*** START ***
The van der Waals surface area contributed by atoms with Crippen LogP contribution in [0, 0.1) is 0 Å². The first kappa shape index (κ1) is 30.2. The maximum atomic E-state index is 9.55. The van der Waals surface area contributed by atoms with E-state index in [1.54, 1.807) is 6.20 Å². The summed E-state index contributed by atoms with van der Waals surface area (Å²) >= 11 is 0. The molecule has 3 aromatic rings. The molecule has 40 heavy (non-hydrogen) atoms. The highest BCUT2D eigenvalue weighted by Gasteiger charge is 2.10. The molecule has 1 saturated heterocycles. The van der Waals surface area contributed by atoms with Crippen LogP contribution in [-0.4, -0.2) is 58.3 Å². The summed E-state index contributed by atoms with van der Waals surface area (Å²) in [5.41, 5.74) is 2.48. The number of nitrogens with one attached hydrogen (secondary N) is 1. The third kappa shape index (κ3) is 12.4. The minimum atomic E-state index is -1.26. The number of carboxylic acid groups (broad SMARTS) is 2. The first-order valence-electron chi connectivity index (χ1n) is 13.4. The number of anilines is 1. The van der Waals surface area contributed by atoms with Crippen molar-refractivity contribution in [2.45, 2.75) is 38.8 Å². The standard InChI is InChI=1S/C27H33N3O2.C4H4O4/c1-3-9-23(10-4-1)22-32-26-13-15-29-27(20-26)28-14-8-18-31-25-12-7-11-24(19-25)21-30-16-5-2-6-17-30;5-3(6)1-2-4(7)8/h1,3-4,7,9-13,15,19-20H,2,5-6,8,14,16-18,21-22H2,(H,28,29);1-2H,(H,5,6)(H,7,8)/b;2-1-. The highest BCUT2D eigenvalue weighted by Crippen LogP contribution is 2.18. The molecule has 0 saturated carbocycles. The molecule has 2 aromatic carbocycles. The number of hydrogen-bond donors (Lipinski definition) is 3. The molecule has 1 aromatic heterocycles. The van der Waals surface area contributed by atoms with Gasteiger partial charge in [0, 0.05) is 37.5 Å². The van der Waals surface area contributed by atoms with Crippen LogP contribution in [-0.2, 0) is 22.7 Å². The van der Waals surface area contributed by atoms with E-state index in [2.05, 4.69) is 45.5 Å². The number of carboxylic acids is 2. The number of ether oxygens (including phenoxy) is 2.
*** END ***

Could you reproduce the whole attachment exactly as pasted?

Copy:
The van der Waals surface area contributed by atoms with Crippen LogP contribution in [0, 0.1) is 0 Å². The first kappa shape index (κ1) is 30.2. The maximum atomic E-state index is 9.55. The van der Waals surface area contributed by atoms with E-state index in [1.54, 1.807) is 6.20 Å². The summed E-state index contributed by atoms with van der Waals surface area (Å²) >= 11 is 0. The molecule has 3 aromatic rings. The molecule has 40 heavy (non-hydrogen) atoms. The highest BCUT2D eigenvalue weighted by Gasteiger charge is 2.10. The molecule has 1 saturated heterocycles. The van der Waals surface area contributed by atoms with Crippen LogP contribution in [-0.4, -0.2) is 58.3 Å². The summed E-state index contributed by atoms with van der Waals surface area (Å²) in [5.41, 5.74) is 2.48. The number of nitrogens with one attached hydrogen (secondary N) is 1. The third kappa shape index (κ3) is 12.4. The minimum atomic E-state index is -1.26. The number of carboxylic acid groups (broad SMARTS) is 2. The first-order valence-electron chi connectivity index (χ1n) is 13.4. The number of anilines is 1. The van der Waals surface area contributed by atoms with Crippen molar-refractivity contribution in [2.45, 2.75) is 38.8 Å². The standard InChI is InChI=1S/C27H33N3O2.C4H4O4/c1-3-9-23(10-4-1)22-32-26-13-15-29-27(20-26)28-14-8-18-31-25-12-7-11-24(19-25)21-30-16-5-2-6-17-30;5-3(6)1-2-4(7)8/h1,3-4,7,9-13,15,19-20H,2,5-6,8,14,16-18,21-22H2,(H,28,29);1-2H,(H,5,6)(H,7,8)/b;2-1-. The highest BCUT2D eigenvalue weighted by Crippen LogP contribution is 2.18. The molecule has 0 saturated carbocycles. The molecule has 2 aromatic carbocycles. The number of hydrogen-bond donors (Lipinski definition) is 3. The molecule has 1 aromatic heterocycles. The van der Waals surface area contributed by atoms with Gasteiger partial charge in [0, 0.05) is 37.5 Å². The van der Waals surface area contributed by atoms with Crippen LogP contribution in [-0.2, 0) is 22.7 Å². The van der Waals surface area contributed by atoms with E-state index in [2.05, 4.69) is 45.5 Å². The number of carboxylic acids is 2. The number of ether oxygens (including phenoxy) is 2.